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Lesson 1) Introduction and Parts of Speech

Introductions and Instructions

Hello and welcome to your O.W.L. year of Ancient Runes, students. I certainly hope you are ready. In the short interim between now and your year-end examinations, we shall be delving further into the world of ancient Egypt along with its script and, to a lesser extent, its language. This year will include some of the most in-depth consideration that you will encounter in this class, as your Fifth Year is unique in many ways. In addition to this being your O.W.L. year, this is the longest that we will ever be studying one specific script-- as well as its corresponding language(s).  Therefore we will be venturing far beyond the simple alphabet and basic ideographic meanings.

Beore we begin, there will be a few additional rules this year. As you are aware, the books, scrolls, and fragments in this room are very fragile, hence the obvious lack of sunlight or fires in this room. However, starting this year, there will be a significant amount of priceless, authentic texts that are on loan, either from friends of family, world-famous museums, or from my own travels. You will be held to a more extreme level of care in this class from now on, as I will not risk damage to these artifacts due to student shenanigans. Additionally, you know well I do not lightly bear interruptions; particularly when you are wasting the time of a fellow classmate or myself. This is all the more true in your O.W.L. year. While you may have questions, take a moment to consider if the answer is obvious, or if the question has been answered previously. I will not lightly bear foolish diversions or expenditures of time when we have so little of it before year’s end. Therefore, in order to assure the tomes remain unharmed and the class proceeds smoothly, there are three added rules:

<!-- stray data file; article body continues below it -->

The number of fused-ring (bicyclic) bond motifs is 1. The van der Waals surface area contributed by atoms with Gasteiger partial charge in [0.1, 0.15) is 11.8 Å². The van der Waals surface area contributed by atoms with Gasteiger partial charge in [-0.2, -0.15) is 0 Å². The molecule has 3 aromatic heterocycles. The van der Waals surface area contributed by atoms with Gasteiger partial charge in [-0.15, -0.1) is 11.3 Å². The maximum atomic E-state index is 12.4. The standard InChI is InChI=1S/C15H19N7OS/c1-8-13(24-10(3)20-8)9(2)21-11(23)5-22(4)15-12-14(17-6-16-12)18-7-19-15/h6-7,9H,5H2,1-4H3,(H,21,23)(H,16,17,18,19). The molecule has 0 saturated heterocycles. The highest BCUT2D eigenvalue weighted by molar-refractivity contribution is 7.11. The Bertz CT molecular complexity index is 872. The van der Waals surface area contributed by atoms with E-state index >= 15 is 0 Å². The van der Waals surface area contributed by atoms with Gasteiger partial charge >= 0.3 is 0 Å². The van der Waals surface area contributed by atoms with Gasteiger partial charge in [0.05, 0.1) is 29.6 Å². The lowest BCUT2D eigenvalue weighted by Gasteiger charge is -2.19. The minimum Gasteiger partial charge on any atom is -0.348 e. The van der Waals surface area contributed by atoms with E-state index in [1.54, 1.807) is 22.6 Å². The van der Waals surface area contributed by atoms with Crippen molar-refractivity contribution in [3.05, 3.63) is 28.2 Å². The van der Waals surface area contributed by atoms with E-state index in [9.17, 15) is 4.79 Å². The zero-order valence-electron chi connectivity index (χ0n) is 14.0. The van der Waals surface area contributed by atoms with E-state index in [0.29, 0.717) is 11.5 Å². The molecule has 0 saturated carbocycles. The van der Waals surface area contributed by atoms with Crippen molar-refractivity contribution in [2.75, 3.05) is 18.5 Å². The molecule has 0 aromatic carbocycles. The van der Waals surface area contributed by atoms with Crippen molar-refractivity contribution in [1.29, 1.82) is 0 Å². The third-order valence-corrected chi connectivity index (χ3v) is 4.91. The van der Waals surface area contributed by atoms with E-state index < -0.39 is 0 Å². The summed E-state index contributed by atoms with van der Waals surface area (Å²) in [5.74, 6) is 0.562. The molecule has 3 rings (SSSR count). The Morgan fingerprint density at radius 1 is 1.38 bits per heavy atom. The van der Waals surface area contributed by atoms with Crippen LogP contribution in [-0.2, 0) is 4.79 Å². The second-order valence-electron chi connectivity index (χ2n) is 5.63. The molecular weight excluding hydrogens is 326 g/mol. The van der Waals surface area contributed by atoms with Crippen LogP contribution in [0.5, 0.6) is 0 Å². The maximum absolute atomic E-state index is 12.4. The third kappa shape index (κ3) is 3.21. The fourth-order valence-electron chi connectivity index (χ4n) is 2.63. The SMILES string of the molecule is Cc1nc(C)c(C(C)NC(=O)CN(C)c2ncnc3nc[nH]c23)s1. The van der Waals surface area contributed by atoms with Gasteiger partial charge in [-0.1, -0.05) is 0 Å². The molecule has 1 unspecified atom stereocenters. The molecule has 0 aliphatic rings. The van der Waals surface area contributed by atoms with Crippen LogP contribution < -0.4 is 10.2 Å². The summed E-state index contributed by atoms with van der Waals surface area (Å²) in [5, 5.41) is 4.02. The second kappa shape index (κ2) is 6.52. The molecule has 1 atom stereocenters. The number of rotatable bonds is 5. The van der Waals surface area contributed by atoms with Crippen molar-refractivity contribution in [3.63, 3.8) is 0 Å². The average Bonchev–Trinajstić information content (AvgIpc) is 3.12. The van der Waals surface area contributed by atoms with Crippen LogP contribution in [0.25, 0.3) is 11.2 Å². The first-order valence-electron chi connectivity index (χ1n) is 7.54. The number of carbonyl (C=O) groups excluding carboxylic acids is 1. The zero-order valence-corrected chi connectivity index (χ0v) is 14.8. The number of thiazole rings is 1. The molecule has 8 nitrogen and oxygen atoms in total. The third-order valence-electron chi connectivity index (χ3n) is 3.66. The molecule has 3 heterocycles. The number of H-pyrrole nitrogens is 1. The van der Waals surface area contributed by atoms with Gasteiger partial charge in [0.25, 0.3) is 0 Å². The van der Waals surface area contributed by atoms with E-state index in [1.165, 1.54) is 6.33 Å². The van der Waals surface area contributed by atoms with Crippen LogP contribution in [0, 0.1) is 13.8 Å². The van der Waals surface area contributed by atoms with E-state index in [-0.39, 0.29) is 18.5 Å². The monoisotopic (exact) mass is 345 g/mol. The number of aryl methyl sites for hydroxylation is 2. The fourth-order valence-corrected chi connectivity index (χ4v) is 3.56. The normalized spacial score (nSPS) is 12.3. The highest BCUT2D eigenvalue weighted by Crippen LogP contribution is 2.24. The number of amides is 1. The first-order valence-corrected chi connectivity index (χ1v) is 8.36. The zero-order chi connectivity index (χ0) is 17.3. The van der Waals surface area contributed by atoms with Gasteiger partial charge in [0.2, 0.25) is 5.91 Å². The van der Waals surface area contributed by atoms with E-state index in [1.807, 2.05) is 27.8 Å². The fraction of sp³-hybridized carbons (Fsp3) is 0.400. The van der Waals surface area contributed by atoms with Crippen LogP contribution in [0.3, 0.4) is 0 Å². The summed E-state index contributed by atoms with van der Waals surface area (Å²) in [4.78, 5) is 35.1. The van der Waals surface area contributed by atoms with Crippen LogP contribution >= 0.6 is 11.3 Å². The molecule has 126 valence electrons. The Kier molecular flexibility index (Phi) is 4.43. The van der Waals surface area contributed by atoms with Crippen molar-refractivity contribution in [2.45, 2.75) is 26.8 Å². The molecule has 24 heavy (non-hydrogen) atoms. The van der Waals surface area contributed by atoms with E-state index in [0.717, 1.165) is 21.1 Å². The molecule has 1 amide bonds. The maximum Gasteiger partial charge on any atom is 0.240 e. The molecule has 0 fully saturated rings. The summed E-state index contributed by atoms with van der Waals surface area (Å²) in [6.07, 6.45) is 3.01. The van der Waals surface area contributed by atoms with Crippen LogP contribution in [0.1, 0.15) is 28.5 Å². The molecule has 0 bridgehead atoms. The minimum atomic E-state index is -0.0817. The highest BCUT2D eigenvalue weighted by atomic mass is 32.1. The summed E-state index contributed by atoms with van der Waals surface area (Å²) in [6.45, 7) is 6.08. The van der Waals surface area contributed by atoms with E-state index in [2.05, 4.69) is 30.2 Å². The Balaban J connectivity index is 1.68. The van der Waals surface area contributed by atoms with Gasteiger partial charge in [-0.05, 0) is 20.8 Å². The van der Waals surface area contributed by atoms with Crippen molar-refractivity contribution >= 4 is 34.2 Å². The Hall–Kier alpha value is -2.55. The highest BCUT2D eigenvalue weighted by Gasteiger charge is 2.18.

1. There is to be absolutely no food or drink in the classroom.
  2. Students are not to handle books or artifacts without first informing me. Even a text that appears sturdy can crumble under your hands with no warning unless I am there to assist.
  3. When the professor is speaking there will be no interruptions unless absolutely necessary.  Questions that are obvious or repeated can be posed after normal class hours.

Overview of O.W.L. Year